Sunday, December 20, 2009
On a recent trip through Richmond, Virginia, I was reminded of the profound sense of disappointment my parents experienced when legendary Richmond department stores--Miller & Rhoads and Thalhimers--decided to close their doors after years in business. During their early married days in that city, prior to malls and chain merchandising and even long after they ceased to live there, these two stores served as more than favored shopping venues: they served as places in which to dine, have a rendez-vous with friends "Under the Clock," or share afternoon tea with visiting grandmothers from South Carolina who couldn't wait to visit the milliners there for their annual Easter hats. The stores served as impressive visual landmarks, too, and community focal points where people still dressed up to shop; their closures marked the beginning of a downward turn in Richmond's once vibrant downtown. Although this part of Richmond has started to come back to life, the vibrancy they once injected into that city's land use won't be recaptured soon. Dwight Young of the National Trust's Preservation Magazine wrote recently on this topic, so for all of you who miss a favorite corner grocery, hardware store, soda counter, local Woolworth's, or bakery, read more by clicking here.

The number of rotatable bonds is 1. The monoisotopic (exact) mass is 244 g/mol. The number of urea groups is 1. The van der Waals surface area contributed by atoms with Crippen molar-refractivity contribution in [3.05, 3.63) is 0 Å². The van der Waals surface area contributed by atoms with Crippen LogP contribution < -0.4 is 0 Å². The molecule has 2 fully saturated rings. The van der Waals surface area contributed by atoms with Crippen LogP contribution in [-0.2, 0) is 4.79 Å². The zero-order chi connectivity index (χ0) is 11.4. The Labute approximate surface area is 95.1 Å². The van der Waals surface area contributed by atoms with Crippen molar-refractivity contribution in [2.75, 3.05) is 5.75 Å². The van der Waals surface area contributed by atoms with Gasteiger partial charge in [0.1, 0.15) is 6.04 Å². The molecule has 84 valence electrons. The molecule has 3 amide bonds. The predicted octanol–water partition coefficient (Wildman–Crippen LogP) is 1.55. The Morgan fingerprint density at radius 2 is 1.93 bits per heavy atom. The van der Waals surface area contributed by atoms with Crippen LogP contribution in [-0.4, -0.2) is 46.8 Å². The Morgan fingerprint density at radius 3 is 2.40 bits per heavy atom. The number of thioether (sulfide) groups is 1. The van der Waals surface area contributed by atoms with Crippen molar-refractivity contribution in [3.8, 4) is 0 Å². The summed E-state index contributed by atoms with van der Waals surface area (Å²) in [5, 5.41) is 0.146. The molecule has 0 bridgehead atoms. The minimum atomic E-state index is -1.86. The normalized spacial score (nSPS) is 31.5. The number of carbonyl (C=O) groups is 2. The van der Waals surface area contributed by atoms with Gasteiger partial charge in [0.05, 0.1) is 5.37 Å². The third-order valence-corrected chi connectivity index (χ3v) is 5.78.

Will Cook, Charleston School of Law
This blog is an Amazon affiliate. Help support Land Use Prof Blog by making purchases through Amazon links on this site at no cost to you.
- Stephen Miller on New Arkansas law requires local governments to pay for a "takings" where certain "regulatory programs" reduce FMV by at least 20 percent
- Josh Galperin on New Arkansas law requires local governments to pay for a "takings" where certain "regulatory programs" reduce FMV by at least 20 percent
- Jesse Richardson on New Arkansas law requires local governments to pay for a "takings" where certain "regulatory programs" reduce FMV by at least 20 percent
- Jamie Baker Roskie on Uber Goes to the State House Seeking Preemption of Local Government Control
- Stephen R. Miller on Why are building inspectors so often on the take?
- Can UberPOOL Make Carpooling Cool?
- Are Earth Day cookies an endangered species?
- Fordham Urban Law Center's Sharing Economy | Sharing City Conference - April 24
- Land Use, Telescopes and Sacred Land in Paradise
- Tekle on Percent-for-Art Ordinances